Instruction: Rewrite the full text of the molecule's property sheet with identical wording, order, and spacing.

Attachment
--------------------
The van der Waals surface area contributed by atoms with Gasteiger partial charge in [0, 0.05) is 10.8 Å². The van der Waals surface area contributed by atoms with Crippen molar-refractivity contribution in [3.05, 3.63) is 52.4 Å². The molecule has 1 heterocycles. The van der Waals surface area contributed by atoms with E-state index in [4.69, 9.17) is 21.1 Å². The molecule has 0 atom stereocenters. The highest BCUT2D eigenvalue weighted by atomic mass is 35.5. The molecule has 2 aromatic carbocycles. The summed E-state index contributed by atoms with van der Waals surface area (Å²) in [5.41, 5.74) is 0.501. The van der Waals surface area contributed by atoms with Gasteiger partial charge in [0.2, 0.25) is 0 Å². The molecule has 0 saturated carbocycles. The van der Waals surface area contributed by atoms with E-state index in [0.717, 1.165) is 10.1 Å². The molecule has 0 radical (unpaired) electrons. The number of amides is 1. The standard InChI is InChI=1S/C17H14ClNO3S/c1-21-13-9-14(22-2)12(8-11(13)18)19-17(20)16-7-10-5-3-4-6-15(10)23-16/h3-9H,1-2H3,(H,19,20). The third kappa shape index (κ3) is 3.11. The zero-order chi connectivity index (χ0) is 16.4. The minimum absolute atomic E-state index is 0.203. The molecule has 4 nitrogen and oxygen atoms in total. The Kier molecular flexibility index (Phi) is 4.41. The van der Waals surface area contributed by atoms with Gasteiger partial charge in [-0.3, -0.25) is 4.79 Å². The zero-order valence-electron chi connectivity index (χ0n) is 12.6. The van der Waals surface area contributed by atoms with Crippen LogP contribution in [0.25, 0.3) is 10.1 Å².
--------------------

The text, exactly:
The van der Waals surface area contributed by atoms with Gasteiger partial charge in [0, 0.05) is 10.8 Å². The van der Waals surface area contributed by atoms with Crippen molar-refractivity contribution in [3.05, 3.63) is 52.4 Å². The molecule has 1 heterocycles. The van der Waals surface area contributed by atoms with E-state index in [4.69, 9.17) is 21.1 Å². The molecule has 0 atom stereocenters. The highest BCUT2D eigenvalue weighted by atomic mass is 35.5. The molecule has 2 aromatic carbocycles. The summed E-state index contributed by atoms with van der Waals surface area (Å²) in [5.41, 5.74) is 0.501. The van der Waals surface area contributed by atoms with Gasteiger partial charge in [0.2, 0.25) is 0 Å². The molecule has 0 saturated carbocycles. The van der Waals surface area contributed by atoms with E-state index in [0.717, 1.165) is 10.1 Å². The molecule has 0 radical (unpaired) electrons. The number of amides is 1. The standard InChI is InChI=1S/C17H14ClNO3S/c1-21-13-9-14(22-2)12(8-11(13)18)19-17(20)16-7-10-5-3-4-6-15(10)23-16/h3-9H,1-2H3,(H,19,20). The third kappa shape index (κ3) is 3.11. The zero-order chi connectivity index (χ0) is 16.4. The minimum absolute atomic E-state index is 0.203. The molecule has 4 nitrogen and oxygen atoms in total. The Kier molecular flexibility index (Phi) is 4.41. The van der Waals surface area contributed by atoms with Gasteiger partial charge in [-0.3, -0.25) is 4.79 Å². The zero-order valence-electron chi connectivity index (χ0n) is 12.6. The van der Waals surface area contributed by atoms with Crippen LogP contribution in [0.25, 0.3) is 10.1 Å².